U.S. forest tourism contributes $14.5B to economyWASHINGTON --Recreational activities on national forests and grasslands contribute $14.5 billion annually to the U.S. economy, according to a report by the U.S. Forest Service.

The National Visitor Use Monitoring report indicates that national forests attracted 170.8 million recreational visitors and sustained approximately 223,000 jobs in rural communities this past year.

"This data shows once again just what a boon our forests are to local economies," said U.S. Forest Chief Tom Tidwell.

"Our national forests are some of the most beautiful and adventure-filled places in the world,"  Tidwell added. "The national forests give Americans a chance to build life-long memories for the price of food and gas. You'd be hard pressed to find any vacation destinations that offer better value."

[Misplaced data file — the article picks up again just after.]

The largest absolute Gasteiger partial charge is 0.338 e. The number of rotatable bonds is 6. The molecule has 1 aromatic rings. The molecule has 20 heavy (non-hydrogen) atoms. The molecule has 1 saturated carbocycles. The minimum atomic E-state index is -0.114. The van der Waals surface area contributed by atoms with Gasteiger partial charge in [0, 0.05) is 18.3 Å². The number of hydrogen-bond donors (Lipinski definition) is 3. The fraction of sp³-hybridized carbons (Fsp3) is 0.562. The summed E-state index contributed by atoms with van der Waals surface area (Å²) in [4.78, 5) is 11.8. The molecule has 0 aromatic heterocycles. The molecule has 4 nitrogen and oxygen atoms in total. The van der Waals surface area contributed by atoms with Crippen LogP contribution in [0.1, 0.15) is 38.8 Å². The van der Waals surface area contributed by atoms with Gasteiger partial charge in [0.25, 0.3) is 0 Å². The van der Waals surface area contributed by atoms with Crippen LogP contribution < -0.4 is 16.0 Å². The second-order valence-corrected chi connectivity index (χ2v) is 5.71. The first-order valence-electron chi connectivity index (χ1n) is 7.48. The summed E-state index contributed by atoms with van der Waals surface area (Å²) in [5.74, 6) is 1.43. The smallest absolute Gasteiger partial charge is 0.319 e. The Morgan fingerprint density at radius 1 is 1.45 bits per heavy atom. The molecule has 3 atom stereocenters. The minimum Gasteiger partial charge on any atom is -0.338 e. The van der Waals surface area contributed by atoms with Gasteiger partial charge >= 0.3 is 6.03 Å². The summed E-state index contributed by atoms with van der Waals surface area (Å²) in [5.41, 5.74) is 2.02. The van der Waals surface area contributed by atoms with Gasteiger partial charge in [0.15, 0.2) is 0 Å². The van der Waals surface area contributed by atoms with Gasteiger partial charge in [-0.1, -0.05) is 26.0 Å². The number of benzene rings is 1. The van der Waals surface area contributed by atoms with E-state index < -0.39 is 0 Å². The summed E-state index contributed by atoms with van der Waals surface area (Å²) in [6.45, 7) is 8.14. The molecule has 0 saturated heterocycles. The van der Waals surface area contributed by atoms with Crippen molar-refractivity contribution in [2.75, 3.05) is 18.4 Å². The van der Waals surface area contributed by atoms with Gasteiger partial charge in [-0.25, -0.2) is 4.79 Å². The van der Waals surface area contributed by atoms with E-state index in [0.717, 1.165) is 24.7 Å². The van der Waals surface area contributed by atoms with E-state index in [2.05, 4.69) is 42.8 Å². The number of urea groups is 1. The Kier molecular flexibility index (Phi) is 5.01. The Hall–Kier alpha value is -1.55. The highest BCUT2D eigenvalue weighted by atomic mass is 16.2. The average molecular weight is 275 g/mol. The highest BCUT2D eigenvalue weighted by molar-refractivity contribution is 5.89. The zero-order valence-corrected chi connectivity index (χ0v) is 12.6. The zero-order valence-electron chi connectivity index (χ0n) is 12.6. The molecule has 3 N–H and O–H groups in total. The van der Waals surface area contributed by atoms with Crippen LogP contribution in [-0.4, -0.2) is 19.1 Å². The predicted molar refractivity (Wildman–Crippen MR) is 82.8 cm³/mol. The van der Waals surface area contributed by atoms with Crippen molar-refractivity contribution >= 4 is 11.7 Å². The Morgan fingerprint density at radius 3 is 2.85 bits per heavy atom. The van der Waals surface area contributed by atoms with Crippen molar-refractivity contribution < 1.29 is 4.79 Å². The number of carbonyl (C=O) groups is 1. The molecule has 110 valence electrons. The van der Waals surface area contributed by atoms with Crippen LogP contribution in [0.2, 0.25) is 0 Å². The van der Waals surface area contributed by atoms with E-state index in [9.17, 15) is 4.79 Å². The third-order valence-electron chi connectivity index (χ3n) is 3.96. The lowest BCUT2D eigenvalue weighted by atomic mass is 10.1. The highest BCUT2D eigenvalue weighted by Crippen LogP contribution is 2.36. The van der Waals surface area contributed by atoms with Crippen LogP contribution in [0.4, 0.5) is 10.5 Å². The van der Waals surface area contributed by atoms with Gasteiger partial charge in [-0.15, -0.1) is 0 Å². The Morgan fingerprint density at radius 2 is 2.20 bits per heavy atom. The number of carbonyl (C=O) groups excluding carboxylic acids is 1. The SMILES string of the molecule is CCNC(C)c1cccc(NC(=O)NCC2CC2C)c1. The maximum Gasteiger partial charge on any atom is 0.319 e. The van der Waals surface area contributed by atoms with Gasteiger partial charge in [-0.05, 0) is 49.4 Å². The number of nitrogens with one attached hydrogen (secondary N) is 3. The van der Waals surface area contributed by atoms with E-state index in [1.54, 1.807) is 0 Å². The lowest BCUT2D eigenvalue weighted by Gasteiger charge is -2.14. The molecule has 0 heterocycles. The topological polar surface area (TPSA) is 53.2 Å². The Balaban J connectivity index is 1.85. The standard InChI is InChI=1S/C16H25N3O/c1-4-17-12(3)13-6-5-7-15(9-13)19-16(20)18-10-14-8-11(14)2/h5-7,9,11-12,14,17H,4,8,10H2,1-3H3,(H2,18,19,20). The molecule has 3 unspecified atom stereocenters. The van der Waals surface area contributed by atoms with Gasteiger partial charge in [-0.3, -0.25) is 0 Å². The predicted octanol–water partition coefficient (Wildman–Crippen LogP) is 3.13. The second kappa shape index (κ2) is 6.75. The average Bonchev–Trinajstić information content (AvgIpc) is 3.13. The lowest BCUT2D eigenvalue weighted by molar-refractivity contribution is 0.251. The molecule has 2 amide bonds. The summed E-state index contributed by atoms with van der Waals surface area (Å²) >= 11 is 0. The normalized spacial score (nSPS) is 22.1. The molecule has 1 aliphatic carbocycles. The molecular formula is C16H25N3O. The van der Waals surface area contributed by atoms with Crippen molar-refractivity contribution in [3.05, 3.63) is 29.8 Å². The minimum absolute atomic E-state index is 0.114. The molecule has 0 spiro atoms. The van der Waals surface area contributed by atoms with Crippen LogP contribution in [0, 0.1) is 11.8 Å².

Researchers interviewed 44,700 visitors to the forests in 2010, ranging from commuters to wilderness trekkers. Overall, some 72 percent of those interviewed were in the forest for recreation.

According to the U.S. Forest Service's 2010 report:

  • Recreation activities on National Forests and Grasslands sustain 223,000 jobs in the rural communities within 50 miles of the national forests and grasslands, where visitors purchase goods and services for their recreational activity.
  • Visitors spend $13 billion directly in those communities within 50 miles of the national forests and grasslands.
  • Visitor satisfaction is very high, with an overall satisfaction rate of 94 percent.
  • Approximately 83 percent of visitors are content with the value received for any fees paid.
  • Nearly 95 million visitors (over 55 percent) come to a forest to primarily engage in physical activity.

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